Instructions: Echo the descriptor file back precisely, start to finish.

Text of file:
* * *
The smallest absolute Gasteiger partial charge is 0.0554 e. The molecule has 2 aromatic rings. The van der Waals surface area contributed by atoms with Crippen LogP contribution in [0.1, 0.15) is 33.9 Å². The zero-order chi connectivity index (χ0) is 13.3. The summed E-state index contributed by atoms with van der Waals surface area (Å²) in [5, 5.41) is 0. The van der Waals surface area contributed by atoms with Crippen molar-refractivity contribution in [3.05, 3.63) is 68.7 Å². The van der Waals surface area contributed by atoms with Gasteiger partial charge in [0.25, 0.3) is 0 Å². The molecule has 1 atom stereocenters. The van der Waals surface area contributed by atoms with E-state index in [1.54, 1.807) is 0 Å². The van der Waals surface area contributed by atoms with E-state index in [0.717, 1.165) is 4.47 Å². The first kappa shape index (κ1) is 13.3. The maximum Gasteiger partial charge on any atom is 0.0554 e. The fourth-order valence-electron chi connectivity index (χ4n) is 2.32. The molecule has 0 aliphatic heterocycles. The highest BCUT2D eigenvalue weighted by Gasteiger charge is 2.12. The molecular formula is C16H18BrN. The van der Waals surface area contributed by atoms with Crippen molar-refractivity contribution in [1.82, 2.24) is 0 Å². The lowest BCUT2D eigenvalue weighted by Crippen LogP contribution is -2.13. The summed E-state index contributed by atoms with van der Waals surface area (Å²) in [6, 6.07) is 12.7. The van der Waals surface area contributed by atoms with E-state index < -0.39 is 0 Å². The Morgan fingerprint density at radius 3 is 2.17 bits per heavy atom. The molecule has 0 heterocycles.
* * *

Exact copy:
The smallest absolute Gasteiger partial charge is 0.0554 e. The molecule has 2 aromatic rings. The van der Waals surface area contributed by atoms with Crippen LogP contribution in [0.1, 0.15) is 33.9 Å². The zero-order chi connectivity index (χ0) is 13.3. The summed E-state index contributed by atoms with van der Waals surface area (Å²) in [5, 5.41) is 0. The van der Waals surface area contributed by atoms with Crippen molar-refractivity contribution in [3.05, 3.63) is 68.7 Å². The van der Waals surface area contributed by atoms with Gasteiger partial charge in [0.25, 0.3) is 0 Å². The molecule has 1 atom stereocenters. The van der Waals surface area contributed by atoms with E-state index in [1.54, 1.807) is 0 Å². The van der Waals surface area contributed by atoms with E-state index in [0.717, 1.165) is 4.47 Å². The first kappa shape index (κ1) is 13.3. The maximum Gasteiger partial charge on any atom is 0.0554 e. The fourth-order valence-electron chi connectivity index (χ4n) is 2.32. The molecule has 0 aliphatic heterocycles. The highest BCUT2D eigenvalue weighted by Gasteiger charge is 2.12. The molecular formula is C16H18BrN. The van der Waals surface area contributed by atoms with Crippen molar-refractivity contribution in [1.82, 2.24) is 0 Å². The lowest BCUT2D eigenvalue weighted by Crippen LogP contribution is -2.13. The summed E-state index contributed by atoms with van der Waals surface area (Å²) in [6, 6.07) is 12.7. The van der Waals surface area contributed by atoms with E-state index < -0.39 is 0 Å². The Morgan fingerprint density at radius 3 is 2.17 bits per heavy atom. The molecule has 0 heterocycles.